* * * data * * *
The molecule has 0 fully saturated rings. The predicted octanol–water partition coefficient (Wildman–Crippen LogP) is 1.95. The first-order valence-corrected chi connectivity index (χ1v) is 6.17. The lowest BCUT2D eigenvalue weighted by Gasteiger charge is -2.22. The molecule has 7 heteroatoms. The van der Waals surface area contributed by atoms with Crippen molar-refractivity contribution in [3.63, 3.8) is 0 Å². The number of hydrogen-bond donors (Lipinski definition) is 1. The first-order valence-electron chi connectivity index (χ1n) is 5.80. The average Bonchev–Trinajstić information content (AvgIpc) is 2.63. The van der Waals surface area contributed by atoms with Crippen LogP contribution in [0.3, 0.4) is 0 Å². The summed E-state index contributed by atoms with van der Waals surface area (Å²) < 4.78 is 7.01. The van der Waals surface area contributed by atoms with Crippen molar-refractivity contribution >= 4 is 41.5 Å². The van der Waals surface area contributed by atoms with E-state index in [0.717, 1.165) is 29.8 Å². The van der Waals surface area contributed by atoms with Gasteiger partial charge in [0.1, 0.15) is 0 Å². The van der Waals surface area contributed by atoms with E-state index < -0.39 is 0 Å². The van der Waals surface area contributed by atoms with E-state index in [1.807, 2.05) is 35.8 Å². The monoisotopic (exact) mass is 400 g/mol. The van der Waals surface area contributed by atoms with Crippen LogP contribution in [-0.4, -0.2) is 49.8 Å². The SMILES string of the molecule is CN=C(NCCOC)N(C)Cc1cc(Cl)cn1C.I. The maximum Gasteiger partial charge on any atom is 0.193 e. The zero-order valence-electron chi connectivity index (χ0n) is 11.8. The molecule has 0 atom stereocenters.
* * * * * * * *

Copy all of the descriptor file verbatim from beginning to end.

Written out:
The molecule has 0 fully saturated rings. The predicted octanol–water partition coefficient (Wildman–Crippen LogP) is 1.95. The first-order valence-corrected chi connectivity index (χ1v) is 6.17. The lowest BCUT2D eigenvalue weighted by Gasteiger charge is -2.22. The molecule has 7 heteroatoms. The van der Waals surface area contributed by atoms with Crippen molar-refractivity contribution in [3.63, 3.8) is 0 Å². The number of hydrogen-bond donors (Lipinski definition) is 1. The first-order valence-electron chi connectivity index (χ1n) is 5.80. The average Bonchev–Trinajstić information content (AvgIpc) is 2.63. The van der Waals surface area contributed by atoms with Crippen LogP contribution in [0.3, 0.4) is 0 Å². The summed E-state index contributed by atoms with van der Waals surface area (Å²) < 4.78 is 7.01. The van der Waals surface area contributed by atoms with Crippen molar-refractivity contribution >= 4 is 41.5 Å². The van der Waals surface area contributed by atoms with E-state index in [0.717, 1.165) is 29.8 Å². The van der Waals surface area contributed by atoms with Gasteiger partial charge in [0.1, 0.15) is 0 Å². The van der Waals surface area contributed by atoms with E-state index < -0.39 is 0 Å². The van der Waals surface area contributed by atoms with E-state index in [1.807, 2.05) is 35.8 Å². The monoisotopic (exact) mass is 400 g/mol. The van der Waals surface area contributed by atoms with Crippen LogP contribution in [-0.4, -0.2) is 49.8 Å². The SMILES string of the molecule is CN=C(NCCOC)N(C)Cc1cc(Cl)cn1C.I. The maximum Gasteiger partial charge on any atom is 0.193 e. The zero-order valence-electron chi connectivity index (χ0n) is 11.8. The molecule has 0 atom stereocenters.